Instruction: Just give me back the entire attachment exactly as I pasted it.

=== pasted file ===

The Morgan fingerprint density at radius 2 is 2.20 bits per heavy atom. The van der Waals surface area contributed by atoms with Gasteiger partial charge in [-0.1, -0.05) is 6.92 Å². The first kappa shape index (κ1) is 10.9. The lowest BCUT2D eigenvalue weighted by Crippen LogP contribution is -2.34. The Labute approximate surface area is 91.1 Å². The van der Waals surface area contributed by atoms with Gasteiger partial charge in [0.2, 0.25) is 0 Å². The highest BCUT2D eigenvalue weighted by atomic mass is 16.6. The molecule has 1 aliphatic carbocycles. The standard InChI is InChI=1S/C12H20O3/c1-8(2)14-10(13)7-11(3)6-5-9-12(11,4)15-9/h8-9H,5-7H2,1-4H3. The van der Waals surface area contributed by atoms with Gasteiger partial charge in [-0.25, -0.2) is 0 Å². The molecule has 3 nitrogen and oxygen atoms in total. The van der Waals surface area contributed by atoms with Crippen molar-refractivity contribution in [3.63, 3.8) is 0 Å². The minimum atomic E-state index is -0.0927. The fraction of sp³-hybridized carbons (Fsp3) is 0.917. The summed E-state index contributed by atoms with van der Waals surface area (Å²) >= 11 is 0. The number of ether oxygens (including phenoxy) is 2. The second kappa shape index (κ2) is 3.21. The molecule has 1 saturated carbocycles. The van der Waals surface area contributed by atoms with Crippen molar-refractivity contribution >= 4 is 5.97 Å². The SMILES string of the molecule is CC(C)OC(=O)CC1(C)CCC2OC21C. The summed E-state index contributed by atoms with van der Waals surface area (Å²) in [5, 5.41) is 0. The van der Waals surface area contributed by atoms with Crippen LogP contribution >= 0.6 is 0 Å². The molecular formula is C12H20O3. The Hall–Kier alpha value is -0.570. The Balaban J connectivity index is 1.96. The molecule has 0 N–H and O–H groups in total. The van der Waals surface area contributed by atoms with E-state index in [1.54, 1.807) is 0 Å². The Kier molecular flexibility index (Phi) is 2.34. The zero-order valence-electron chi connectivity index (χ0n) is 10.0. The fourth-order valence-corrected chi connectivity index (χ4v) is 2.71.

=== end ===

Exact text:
The Morgan fingerprint density at radius 2 is 2.20 bits per heavy atom. The van der Waals surface area contributed by atoms with Gasteiger partial charge in [-0.1, -0.05) is 6.92 Å². The first kappa shape index (κ1) is 10.9. The lowest BCUT2D eigenvalue weighted by Crippen LogP contribution is -2.34. The Labute approximate surface area is 91.1 Å². The van der Waals surface area contributed by atoms with Gasteiger partial charge in [0.2, 0.25) is 0 Å². The highest BCUT2D eigenvalue weighted by atomic mass is 16.6. The molecule has 1 aliphatic carbocycles. The standard InChI is InChI=1S/C12H20O3/c1-8(2)14-10(13)7-11(3)6-5-9-12(11,4)15-9/h8-9H,5-7H2,1-4H3. The van der Waals surface area contributed by atoms with Gasteiger partial charge in [-0.25, -0.2) is 0 Å². The molecule has 3 nitrogen and oxygen atoms in total. The van der Waals surface area contributed by atoms with Crippen molar-refractivity contribution in [3.63, 3.8) is 0 Å². The minimum atomic E-state index is -0.0927. The fraction of sp³-hybridized carbons (Fsp3) is 0.917. The summed E-state index contributed by atoms with van der Waals surface area (Å²) >= 11 is 0. The number of ether oxygens (including phenoxy) is 2. The second kappa shape index (κ2) is 3.21. The molecule has 1 saturated carbocycles. The van der Waals surface area contributed by atoms with Crippen molar-refractivity contribution >= 4 is 5.97 Å². The SMILES string of the molecule is CC(C)OC(=O)CC1(C)CCC2OC21C. The summed E-state index contributed by atoms with van der Waals surface area (Å²) in [5, 5.41) is 0. The van der Waals surface area contributed by atoms with Crippen LogP contribution >= 0.6 is 0 Å². The molecular formula is C12H20O3. The Hall–Kier alpha value is -0.570. The Balaban J connectivity index is 1.96. The molecule has 0 N–H and O–H groups in total. The van der Waals surface area contributed by atoms with E-state index in [1.54, 1.807) is 0 Å². The Kier molecular flexibility index (Phi) is 2.34. The zero-order valence-electron chi connectivity index (χ0n) is 10.0. The fourth-order valence-corrected chi connectivity index (χ4v) is 2.71.